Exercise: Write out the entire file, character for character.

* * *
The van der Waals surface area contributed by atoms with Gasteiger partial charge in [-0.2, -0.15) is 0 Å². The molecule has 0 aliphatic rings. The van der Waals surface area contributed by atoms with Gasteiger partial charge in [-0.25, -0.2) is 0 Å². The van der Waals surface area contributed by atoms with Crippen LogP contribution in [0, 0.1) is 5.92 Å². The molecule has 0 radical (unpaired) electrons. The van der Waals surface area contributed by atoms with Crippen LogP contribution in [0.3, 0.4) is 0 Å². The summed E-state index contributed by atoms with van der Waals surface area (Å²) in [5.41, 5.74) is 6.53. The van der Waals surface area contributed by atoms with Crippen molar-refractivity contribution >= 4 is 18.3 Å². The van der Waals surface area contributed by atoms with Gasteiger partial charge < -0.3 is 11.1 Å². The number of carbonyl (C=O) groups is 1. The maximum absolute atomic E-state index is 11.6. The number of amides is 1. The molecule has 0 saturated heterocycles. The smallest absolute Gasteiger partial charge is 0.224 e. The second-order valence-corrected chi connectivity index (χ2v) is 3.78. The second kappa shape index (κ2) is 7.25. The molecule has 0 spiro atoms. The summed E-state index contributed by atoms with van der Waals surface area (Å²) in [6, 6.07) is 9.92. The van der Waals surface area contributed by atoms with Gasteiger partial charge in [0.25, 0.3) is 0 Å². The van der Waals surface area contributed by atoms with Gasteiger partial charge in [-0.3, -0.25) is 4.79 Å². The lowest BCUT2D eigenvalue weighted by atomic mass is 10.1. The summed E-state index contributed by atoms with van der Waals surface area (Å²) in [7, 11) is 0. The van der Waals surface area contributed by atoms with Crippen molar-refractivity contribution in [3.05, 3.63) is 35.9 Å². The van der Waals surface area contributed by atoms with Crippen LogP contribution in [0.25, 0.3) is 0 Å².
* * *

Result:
The van der Waals surface area contributed by atoms with Gasteiger partial charge in [-0.2, -0.15) is 0 Å². The molecule has 0 aliphatic rings. The van der Waals surface area contributed by atoms with Gasteiger partial charge in [-0.25, -0.2) is 0 Å². The van der Waals surface area contributed by atoms with Crippen LogP contribution in [0, 0.1) is 5.92 Å². The molecule has 0 radical (unpaired) electrons. The van der Waals surface area contributed by atoms with Crippen LogP contribution in [0.3, 0.4) is 0 Å². The summed E-state index contributed by atoms with van der Waals surface area (Å²) in [5.41, 5.74) is 6.53. The van der Waals surface area contributed by atoms with Crippen molar-refractivity contribution >= 4 is 18.3 Å². The van der Waals surface area contributed by atoms with Gasteiger partial charge < -0.3 is 11.1 Å². The number of carbonyl (C=O) groups is 1. The maximum absolute atomic E-state index is 11.6. The number of amides is 1. The molecule has 0 saturated heterocycles. The smallest absolute Gasteiger partial charge is 0.224 e. The second-order valence-corrected chi connectivity index (χ2v) is 3.78. The second kappa shape index (κ2) is 7.25. The molecule has 0 spiro atoms. The summed E-state index contributed by atoms with van der Waals surface area (Å²) in [6, 6.07) is 9.92. The van der Waals surface area contributed by atoms with Gasteiger partial charge in [0.25, 0.3) is 0 Å². The van der Waals surface area contributed by atoms with Gasteiger partial charge in [-0.3, -0.25) is 4.79 Å². The lowest BCUT2D eigenvalue weighted by atomic mass is 10.1. The summed E-state index contributed by atoms with van der Waals surface area (Å²) in [7, 11) is 0. The van der Waals surface area contributed by atoms with Crippen molar-refractivity contribution in [3.05, 3.63) is 35.9 Å². The van der Waals surface area contributed by atoms with Crippen LogP contribution in [0.25, 0.3) is 0 Å².